Military Health Matters

Stories and features pertaining to Veterans Health Issues.

Using nano technology to heal wounds
Military Health Matters

Using nano technology to heal wounds

For more than 150 years, troops have known the abbreviation TNT has stood for an explosive that can wound and kill. In the future, they may instead recognize it as something that can heal wounds, save limbs and regenerate injured brains. Researchers at Ohio State University are ready to begin human trials of a new technology that is a potential game changer in treatment of wounds, injuries and a myriad of other health conditions. That’s if TNT—tissue nano transfection—works as well in humans as it does in mice and pigs. “By using our novel nanochip technology, injured or compromised organs can be replaced,” Chandan Sen, director of Ohio State’s Center for Regenerative Medicine and Cell Based Therapies said in a prepared statement. “We have shown that skin is a fertile land where we can...
Nutrition in the field
Military Health Matters

Nutrition in the field

An army, it has been noted, marches on its stomach. Throughout history, invaders and marauders have relied on scavenging and pillaging to feed troops at the far end of very long supply lines. In 1810, Napoleon said his Grand Armée troops “must feed themselves on war at the expense of the enemy territory.” French brewer and confectioner Nicolas Appert won a hefty prize from his government in 1810 for his method of preventing spoilage by cooking food sealed inside glass jars—popularly known as canning, after the commercial introduction of cheaper, unbreakable tin containers. But the method was not perfected by the time Napoleon decided to invade Russia, where in 1812 his scavenging strategy failed against the scorched-earth defence. Retreating Russian forces burned villages and crops...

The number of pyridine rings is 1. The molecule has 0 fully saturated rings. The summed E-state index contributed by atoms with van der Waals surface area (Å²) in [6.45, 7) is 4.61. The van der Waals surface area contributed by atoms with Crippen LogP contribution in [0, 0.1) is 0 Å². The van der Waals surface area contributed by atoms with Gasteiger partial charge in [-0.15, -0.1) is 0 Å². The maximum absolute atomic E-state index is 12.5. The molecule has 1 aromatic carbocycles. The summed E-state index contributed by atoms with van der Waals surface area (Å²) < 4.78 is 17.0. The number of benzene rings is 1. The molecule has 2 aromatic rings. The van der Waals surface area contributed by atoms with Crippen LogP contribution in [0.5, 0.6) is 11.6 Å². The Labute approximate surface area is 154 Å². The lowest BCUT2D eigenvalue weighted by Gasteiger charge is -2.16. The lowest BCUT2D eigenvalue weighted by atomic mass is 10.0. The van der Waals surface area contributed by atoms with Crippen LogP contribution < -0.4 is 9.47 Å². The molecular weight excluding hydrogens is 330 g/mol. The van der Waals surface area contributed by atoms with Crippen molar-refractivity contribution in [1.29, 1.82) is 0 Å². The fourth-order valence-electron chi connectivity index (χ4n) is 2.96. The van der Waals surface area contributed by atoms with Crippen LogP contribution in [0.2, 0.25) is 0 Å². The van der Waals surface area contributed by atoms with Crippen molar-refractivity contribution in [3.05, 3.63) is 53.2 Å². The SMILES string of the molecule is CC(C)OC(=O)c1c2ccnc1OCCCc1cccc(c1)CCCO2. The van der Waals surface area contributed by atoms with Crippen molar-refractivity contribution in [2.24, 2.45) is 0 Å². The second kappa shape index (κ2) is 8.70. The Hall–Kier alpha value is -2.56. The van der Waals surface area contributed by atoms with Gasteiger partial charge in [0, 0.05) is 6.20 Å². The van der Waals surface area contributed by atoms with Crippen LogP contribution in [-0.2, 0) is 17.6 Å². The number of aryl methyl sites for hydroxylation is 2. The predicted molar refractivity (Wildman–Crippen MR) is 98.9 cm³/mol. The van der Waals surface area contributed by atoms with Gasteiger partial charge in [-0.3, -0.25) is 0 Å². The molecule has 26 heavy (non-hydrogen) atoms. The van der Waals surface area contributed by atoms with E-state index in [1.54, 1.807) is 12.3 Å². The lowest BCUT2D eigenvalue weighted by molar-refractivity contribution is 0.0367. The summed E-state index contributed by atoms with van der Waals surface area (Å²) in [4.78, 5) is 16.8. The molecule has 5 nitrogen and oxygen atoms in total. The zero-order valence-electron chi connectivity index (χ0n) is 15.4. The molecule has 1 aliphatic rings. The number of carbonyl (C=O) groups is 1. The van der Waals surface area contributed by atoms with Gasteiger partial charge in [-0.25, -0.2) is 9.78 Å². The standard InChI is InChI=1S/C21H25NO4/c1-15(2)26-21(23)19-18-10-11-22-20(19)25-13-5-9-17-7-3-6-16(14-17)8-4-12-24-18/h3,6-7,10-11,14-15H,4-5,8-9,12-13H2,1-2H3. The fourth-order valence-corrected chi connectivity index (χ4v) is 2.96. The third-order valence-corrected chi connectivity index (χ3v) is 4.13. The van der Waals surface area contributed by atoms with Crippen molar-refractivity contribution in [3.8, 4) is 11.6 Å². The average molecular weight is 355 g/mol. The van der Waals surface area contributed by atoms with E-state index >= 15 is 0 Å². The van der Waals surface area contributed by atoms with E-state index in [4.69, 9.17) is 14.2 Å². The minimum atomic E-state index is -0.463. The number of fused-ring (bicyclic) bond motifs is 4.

Cure or curse?
Health, Military Health Matters

Cure or curse?

Canadian Airborne Regiment veteran Dave Bona woke up with the same question every morning for more than 20 years: “Is today the day I’m going to kill myself?” He joined the Canadian Armed Forces (CAF) in 1984, served in Cyprus in 1988-89 and the First Gulf War in 1990-91. But he was never the same after missions to Somalia in 1992 and Rwanda in 1993-94. He had vivid nightmares, flashbacks of horrible deaths of children, hair-trigger rage, vertigo and nausea, seizures, diarrhea, insomnia so bad he could only get to sleep after staying up for days and drinking himself insensible. Symptoms—and the drinking—persisted after he returned to Canada, resulting in a court martial in 2000 and discharge from the service and loss of his marriage. He was eventually diagnosed with post-traumatic...

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